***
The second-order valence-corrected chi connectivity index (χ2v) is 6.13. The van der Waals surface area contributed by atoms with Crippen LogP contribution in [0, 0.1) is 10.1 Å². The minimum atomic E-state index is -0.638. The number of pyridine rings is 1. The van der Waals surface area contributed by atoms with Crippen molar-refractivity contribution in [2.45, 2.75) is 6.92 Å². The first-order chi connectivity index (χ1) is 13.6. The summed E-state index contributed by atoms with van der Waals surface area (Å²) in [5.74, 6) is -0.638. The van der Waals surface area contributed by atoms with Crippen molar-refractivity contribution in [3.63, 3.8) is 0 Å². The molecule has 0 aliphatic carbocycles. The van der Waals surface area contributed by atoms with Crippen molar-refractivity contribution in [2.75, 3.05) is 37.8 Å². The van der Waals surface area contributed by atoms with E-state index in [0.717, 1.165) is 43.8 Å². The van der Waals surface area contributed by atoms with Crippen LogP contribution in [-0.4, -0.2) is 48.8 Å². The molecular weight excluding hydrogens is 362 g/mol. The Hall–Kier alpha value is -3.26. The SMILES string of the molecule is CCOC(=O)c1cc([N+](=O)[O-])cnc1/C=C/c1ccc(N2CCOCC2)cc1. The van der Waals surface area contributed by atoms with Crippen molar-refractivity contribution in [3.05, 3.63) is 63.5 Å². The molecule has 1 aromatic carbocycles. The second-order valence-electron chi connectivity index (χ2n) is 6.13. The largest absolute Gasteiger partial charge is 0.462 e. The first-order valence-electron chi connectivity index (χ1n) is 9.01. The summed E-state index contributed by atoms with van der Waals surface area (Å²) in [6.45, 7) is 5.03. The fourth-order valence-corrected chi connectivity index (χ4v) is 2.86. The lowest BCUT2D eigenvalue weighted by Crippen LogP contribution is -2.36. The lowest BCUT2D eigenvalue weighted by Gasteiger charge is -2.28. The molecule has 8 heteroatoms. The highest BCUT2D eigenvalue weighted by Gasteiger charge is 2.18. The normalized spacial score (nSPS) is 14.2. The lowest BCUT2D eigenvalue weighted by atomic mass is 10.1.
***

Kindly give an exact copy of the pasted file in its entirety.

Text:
The second-order valence-corrected chi connectivity index (χ2v) is 6.13. The van der Waals surface area contributed by atoms with Crippen LogP contribution in [0, 0.1) is 10.1 Å². The minimum atomic E-state index is -0.638. The number of pyridine rings is 1. The van der Waals surface area contributed by atoms with Crippen molar-refractivity contribution in [2.45, 2.75) is 6.92 Å². The first-order chi connectivity index (χ1) is 13.6. The summed E-state index contributed by atoms with van der Waals surface area (Å²) in [5.74, 6) is -0.638. The van der Waals surface area contributed by atoms with Crippen molar-refractivity contribution in [3.63, 3.8) is 0 Å². The molecule has 0 aliphatic carbocycles. The van der Waals surface area contributed by atoms with Crippen molar-refractivity contribution in [2.75, 3.05) is 37.8 Å². The van der Waals surface area contributed by atoms with E-state index in [0.717, 1.165) is 43.8 Å². The van der Waals surface area contributed by atoms with Crippen LogP contribution in [-0.4, -0.2) is 48.8 Å². The molecular weight excluding hydrogens is 362 g/mol. The Hall–Kier alpha value is -3.26. The SMILES string of the molecule is CCOC(=O)c1cc([N+](=O)[O-])cnc1/C=C/c1ccc(N2CCOCC2)cc1. The van der Waals surface area contributed by atoms with Crippen molar-refractivity contribution in [3.05, 3.63) is 63.5 Å². The molecule has 1 aromatic carbocycles. The second-order valence-electron chi connectivity index (χ2n) is 6.13. The largest absolute Gasteiger partial charge is 0.462 e. The first-order valence-electron chi connectivity index (χ1n) is 9.01. The summed E-state index contributed by atoms with van der Waals surface area (Å²) in [6.45, 7) is 5.03. The fourth-order valence-corrected chi connectivity index (χ4v) is 2.86. The lowest BCUT2D eigenvalue weighted by Crippen LogP contribution is -2.36. The lowest BCUT2D eigenvalue weighted by Gasteiger charge is -2.28. The molecule has 8 heteroatoms. The highest BCUT2D eigenvalue weighted by Gasteiger charge is 2.18. The normalized spacial score (nSPS) is 14.2. The lowest BCUT2D eigenvalue weighted by atomic mass is 10.1.